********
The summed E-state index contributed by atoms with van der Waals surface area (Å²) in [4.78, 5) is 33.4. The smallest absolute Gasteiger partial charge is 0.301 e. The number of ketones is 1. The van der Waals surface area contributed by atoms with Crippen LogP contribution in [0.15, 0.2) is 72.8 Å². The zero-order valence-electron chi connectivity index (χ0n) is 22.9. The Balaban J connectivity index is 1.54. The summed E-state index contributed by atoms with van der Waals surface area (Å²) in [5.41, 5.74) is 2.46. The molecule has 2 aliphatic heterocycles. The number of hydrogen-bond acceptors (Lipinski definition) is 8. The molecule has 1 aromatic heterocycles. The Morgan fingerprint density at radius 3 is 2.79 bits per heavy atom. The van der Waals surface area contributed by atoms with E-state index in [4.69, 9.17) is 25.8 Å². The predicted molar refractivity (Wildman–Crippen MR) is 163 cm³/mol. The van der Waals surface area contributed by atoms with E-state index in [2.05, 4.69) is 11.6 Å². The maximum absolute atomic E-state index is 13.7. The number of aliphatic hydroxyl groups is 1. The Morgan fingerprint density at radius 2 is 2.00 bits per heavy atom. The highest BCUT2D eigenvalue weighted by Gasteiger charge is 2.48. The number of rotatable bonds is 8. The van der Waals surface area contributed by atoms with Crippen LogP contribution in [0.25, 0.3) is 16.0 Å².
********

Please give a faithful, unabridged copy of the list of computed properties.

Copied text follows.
The summed E-state index contributed by atoms with van der Waals surface area (Å²) in [4.78, 5) is 33.4. The smallest absolute Gasteiger partial charge is 0.301 e. The number of ketones is 1. The van der Waals surface area contributed by atoms with Crippen LogP contribution in [0.15, 0.2) is 72.8 Å². The zero-order valence-electron chi connectivity index (χ0n) is 22.9. The Balaban J connectivity index is 1.54. The summed E-state index contributed by atoms with van der Waals surface area (Å²) in [5.41, 5.74) is 2.46. The molecule has 2 aliphatic heterocycles. The number of hydrogen-bond acceptors (Lipinski definition) is 8. The molecule has 1 aromatic heterocycles. The Morgan fingerprint density at radius 3 is 2.79 bits per heavy atom. The van der Waals surface area contributed by atoms with E-state index in [4.69, 9.17) is 25.8 Å². The predicted molar refractivity (Wildman–Crippen MR) is 163 cm³/mol. The van der Waals surface area contributed by atoms with E-state index in [2.05, 4.69) is 11.6 Å². The maximum absolute atomic E-state index is 13.7. The number of aliphatic hydroxyl groups is 1. The Morgan fingerprint density at radius 2 is 2.00 bits per heavy atom. The highest BCUT2D eigenvalue weighted by Gasteiger charge is 2.48. The number of rotatable bonds is 8. The van der Waals surface area contributed by atoms with Crippen LogP contribution in [0.25, 0.3) is 16.0 Å².